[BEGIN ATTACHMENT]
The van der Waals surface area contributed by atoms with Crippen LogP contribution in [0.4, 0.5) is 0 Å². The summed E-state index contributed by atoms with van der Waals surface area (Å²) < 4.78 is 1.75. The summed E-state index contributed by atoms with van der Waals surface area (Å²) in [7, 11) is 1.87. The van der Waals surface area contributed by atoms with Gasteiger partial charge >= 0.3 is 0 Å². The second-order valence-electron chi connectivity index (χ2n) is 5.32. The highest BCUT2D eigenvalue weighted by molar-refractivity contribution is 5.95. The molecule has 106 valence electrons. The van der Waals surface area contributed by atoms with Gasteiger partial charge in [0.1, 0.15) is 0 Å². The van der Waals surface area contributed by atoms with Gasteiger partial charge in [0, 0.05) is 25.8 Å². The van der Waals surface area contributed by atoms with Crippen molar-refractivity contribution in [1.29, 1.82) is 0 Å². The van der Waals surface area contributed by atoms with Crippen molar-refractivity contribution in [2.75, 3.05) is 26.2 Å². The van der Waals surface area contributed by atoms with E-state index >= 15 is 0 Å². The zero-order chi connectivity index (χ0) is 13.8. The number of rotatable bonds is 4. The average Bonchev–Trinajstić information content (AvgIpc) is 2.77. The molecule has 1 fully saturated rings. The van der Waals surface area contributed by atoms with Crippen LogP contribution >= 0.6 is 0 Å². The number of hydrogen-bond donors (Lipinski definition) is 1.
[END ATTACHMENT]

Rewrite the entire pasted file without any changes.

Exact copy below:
The van der Waals surface area contributed by atoms with Crippen LogP contribution in [0.4, 0.5) is 0 Å². The summed E-state index contributed by atoms with van der Waals surface area (Å²) < 4.78 is 1.75. The summed E-state index contributed by atoms with van der Waals surface area (Å²) in [7, 11) is 1.87. The van der Waals surface area contributed by atoms with Gasteiger partial charge >= 0.3 is 0 Å². The second-order valence-electron chi connectivity index (χ2n) is 5.32. The highest BCUT2D eigenvalue weighted by molar-refractivity contribution is 5.95. The molecule has 106 valence electrons. The van der Waals surface area contributed by atoms with Gasteiger partial charge in [0.1, 0.15) is 0 Å². The van der Waals surface area contributed by atoms with Gasteiger partial charge in [0, 0.05) is 25.8 Å². The van der Waals surface area contributed by atoms with Crippen molar-refractivity contribution in [1.29, 1.82) is 0 Å². The van der Waals surface area contributed by atoms with Crippen molar-refractivity contribution in [2.75, 3.05) is 26.2 Å². The van der Waals surface area contributed by atoms with E-state index >= 15 is 0 Å². The zero-order chi connectivity index (χ0) is 13.8. The number of rotatable bonds is 4. The average Bonchev–Trinajstić information content (AvgIpc) is 2.77. The molecule has 1 fully saturated rings. The van der Waals surface area contributed by atoms with Crippen LogP contribution >= 0.6 is 0 Å². The number of hydrogen-bond donors (Lipinski definition) is 1.